Understated, to be sure, Lightfoot’s neutral remarks turned to the clear political and practical realities: Loved, revered, hated or feared, Madigan commanded an outsized role.
It all played into the Madigan Mystique — which still exists somewhere between real and perceived power. Whether one viewed Madigan as a genius, a jerk or both — and plenty of people populated each camp — he managed consistently to mesmerize his admirers and frustrate his foes from him. Madigan’s political opponents found themselves beaten down so often by his persistent but subtle force that he became known early on as “The Velvet Hammer.” He underscored the nickname when he first lifted the wooden gavel as speaker in 1983 and called the House to order.
Instead of the hammerlike slams that his Republican predecessor, George Ryan, often used to quiet the chamber, Madigan held the mallet end of the gavel and tapped the handle lightly. To the astonishment of lawmakers, the House went silent. Madigan grinned. “This is a new era,” he said.
Madigan long wanted to be a powerful leader, much in the form of his mentor, the first Mayor Daley. “The person who finds themselves as a leader in the legislature is pretty much in the position to shape exactly how they wish to perform their job. They can be strong or they can be weak. Active or passive. In my case, I decided years ago that I wanted to be a strong legislative leader, an active legislative leader,” Madigan once said. “I would hope that, acting from a position of strength, that I do good things, not bad things. I would hope.”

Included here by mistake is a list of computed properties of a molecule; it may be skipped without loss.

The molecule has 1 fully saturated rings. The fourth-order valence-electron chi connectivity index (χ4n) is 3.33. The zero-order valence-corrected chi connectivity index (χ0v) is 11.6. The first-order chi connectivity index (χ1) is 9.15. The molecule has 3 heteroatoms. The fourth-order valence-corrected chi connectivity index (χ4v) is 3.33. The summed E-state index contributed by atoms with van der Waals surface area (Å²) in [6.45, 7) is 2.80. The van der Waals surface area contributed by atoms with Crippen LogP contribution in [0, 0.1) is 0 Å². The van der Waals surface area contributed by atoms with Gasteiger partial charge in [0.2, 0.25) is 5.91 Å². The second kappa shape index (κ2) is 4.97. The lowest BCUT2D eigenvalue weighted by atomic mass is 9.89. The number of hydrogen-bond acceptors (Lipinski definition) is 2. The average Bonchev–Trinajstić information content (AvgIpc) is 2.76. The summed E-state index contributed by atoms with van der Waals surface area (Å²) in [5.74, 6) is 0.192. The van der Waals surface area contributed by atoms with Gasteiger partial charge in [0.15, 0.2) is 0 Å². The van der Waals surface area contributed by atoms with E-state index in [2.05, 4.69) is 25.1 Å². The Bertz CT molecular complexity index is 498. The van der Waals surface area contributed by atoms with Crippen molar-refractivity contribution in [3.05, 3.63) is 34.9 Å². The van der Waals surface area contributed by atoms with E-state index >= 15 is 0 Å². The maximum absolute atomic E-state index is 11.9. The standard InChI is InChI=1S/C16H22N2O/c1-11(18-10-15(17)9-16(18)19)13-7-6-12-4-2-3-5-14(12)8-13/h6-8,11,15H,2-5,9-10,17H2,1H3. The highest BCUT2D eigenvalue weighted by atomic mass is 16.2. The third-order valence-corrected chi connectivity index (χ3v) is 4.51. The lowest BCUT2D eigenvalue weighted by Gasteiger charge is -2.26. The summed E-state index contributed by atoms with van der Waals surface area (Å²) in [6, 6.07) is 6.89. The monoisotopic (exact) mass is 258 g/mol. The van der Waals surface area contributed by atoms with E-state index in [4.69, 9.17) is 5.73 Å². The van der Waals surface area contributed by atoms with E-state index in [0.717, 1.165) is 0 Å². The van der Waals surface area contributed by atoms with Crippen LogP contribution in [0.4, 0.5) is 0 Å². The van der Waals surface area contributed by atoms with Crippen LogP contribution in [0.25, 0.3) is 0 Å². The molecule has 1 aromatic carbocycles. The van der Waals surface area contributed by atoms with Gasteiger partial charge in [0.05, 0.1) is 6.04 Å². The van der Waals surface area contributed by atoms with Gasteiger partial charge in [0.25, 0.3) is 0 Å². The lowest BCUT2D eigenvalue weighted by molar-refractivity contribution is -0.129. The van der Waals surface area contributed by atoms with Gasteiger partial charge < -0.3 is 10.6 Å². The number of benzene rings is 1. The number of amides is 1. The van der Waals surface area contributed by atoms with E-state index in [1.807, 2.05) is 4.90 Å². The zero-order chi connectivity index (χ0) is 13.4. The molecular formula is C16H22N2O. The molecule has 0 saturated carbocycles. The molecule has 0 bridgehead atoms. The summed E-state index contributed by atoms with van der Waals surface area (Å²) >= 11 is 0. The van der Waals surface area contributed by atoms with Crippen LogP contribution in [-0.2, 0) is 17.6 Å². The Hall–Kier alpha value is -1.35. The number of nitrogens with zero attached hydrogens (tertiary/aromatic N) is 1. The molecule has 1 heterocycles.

Over the years, he has been seen as conservative, moderate and liberal — depending on the time and the topic. A social conservative early on that fit with his Catholic upbringing of him, the speaker opened up as the members in his caucus of him pushed to lead a chamber that voted for same-sex marriage, an expansion of abortion rights and a ban on the death penalty. Once representing a heavily white enclave on the Southwest Side, he still racked up big wins when the population tilted Hispanic. He fought to scale back public pension benefits for public employees, but then labor rallied around him when he rebuffed aggressive efforts to roll back union rights. That could be why he shunned labels. “I always classified myself as a Democrat,” Madigan told radio reporters following the 2016 Democratic Convention. “I don’t use an adjective when I describe my political party. I’m a Democrat.”
From “The House that Madigan Built: The Record Run of Illinois’ Velvet Hammer” by Ray Long. This piece was originally adapted for The Chicago Tribune. Copyright 2022 by the Board of Trustees of the University of Illinois. Used with permission of the University of Illinois Press.